Alternative to the Z-vibe?

Have you been trying to get your son to increase his vocalization but having problems and can’t afford all the bells and whistles of speech devices?  If you are like me and you are struggling to make ends meet for your family then purchasing all the necessary equipment to help your child improve his/her speech can be stressful.

Our therapist have provided and suggested many devices for helping awaken the oral motor muscles.  His therapy initially provided a Z-vibe to use which is a great and wonderful tool for speech.  If you can afford it then I highly recommend that you invest in the product.  However, with most things, batteries and replacement parts can start to add up.  I thought the battery had run out so we purchased another one and when that didn’t work I gave it to the therapist to check out, after which she told me it was dead.  A full kit can cost about $40-$50 depending on style and model.

A cheap alternative that you can use for therapy is a motorized toothbrush.  You can purchase some from most retail stores for about $10 or less.   Try looking online or at various store outlets for oral motor tools that will help minimize your child’s oral defensiveness.  Some recommended items are whistles, harmonicas, chewy tubes, recorders, etc.

A note about chewy tubes – I have tried these items in many shapes and sizes, in almost all cases my son gagged and threw up and refused to chew on them.  He got a little clever and started to find ways to lose them.. 🙂 What I personally recommend on the chewy tubes is sticking to the ones that are not big and bulky.  Try finding some that are small and skinny, if you don’t you will engage his gag reflux and spend more time cleaning up messes that accomplishing any therapy or oral improvement.

The purpose of the Z-vibe is to stimulate the oral motor muscles to wake up and allow your child to speak and swallow without the gag reflex muscles being engaged.  Once again this is tied into his/her sensory issues.  If your child suffers from oral defensiveness, it means that the muscles in the mouth do not have the ability to discern when it should be working.  When you chew and swallow your food the muscles in the mouth automatically do what they are supposed to and keep you from choking.  A child with sensory issues do not know where the food is in the mouth, therefore they require techniques such as cold toothbrushes on the sides of the mouth, tip of the tongue and roof of the mouth, drinking through straws and chewing tools to keep the muscles engaged.  They might also have a problem controlling the muscles of the tongue and require exercises to help them.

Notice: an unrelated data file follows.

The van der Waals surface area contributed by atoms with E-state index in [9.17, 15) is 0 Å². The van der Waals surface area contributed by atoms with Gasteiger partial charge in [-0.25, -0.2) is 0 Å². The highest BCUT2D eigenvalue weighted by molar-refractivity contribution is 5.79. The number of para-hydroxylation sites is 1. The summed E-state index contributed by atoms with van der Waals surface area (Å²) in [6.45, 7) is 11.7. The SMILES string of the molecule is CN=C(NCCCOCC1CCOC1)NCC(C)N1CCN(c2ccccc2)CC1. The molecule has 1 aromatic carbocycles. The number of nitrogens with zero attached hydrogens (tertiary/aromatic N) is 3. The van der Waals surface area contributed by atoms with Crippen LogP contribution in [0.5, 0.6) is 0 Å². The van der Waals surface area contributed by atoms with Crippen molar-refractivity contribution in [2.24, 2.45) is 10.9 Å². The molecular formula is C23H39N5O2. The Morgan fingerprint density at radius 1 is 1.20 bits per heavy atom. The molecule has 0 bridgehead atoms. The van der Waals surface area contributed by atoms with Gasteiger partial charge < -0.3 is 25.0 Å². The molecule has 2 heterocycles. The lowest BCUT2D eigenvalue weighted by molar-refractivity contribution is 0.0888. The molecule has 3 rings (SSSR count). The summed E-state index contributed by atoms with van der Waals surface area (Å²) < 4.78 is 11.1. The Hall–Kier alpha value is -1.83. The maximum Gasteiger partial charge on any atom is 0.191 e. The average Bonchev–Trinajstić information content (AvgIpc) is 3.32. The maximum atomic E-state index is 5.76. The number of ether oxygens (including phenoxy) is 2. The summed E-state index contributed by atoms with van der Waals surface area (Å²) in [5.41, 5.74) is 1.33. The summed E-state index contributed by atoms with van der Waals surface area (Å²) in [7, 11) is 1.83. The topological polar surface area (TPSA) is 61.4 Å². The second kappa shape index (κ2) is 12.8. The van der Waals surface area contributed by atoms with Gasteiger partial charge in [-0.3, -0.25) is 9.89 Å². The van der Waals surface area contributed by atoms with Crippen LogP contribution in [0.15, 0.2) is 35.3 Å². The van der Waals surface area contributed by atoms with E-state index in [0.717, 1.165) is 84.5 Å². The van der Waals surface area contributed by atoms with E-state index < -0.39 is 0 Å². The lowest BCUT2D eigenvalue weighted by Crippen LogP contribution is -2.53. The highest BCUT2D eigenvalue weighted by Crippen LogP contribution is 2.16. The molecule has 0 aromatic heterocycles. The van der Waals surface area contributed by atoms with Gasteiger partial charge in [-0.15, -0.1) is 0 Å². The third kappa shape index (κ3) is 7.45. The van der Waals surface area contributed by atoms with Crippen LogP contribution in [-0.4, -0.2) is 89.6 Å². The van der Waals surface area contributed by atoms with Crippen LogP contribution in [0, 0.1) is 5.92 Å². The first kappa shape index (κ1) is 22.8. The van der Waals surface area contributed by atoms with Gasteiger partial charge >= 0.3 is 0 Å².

I highly recommend the motorized toothbrush for your child if you can’t obtain a Z-vibe at this time.  It will in the meantime keep the nerves in the mouth awakened and diminish his/her apprehension the more times you use it.

Oral Exercises:

If you do the recommended exercises for oral motor – it is highly recommended to do so before a speech therapy appointment/exercise or right before eating.

*Use ice cold water on the tip of the tongue, on each side of the cheeks and on the roof of the mouth

* After you use the ice try to encourage your child to stick out his tongue (don’t be alarmed if he/she can’t, the purpose is to build up the tongue muscles)

*Model blowing kisses or bubbles and try to get your child to imitate you

*Have your child drink through a straw which also helps build up the muscles

*Give him cotton balls to blow across the table

If you have found any other exercises or oral motor tools that have helped your child, please share by comment or email!

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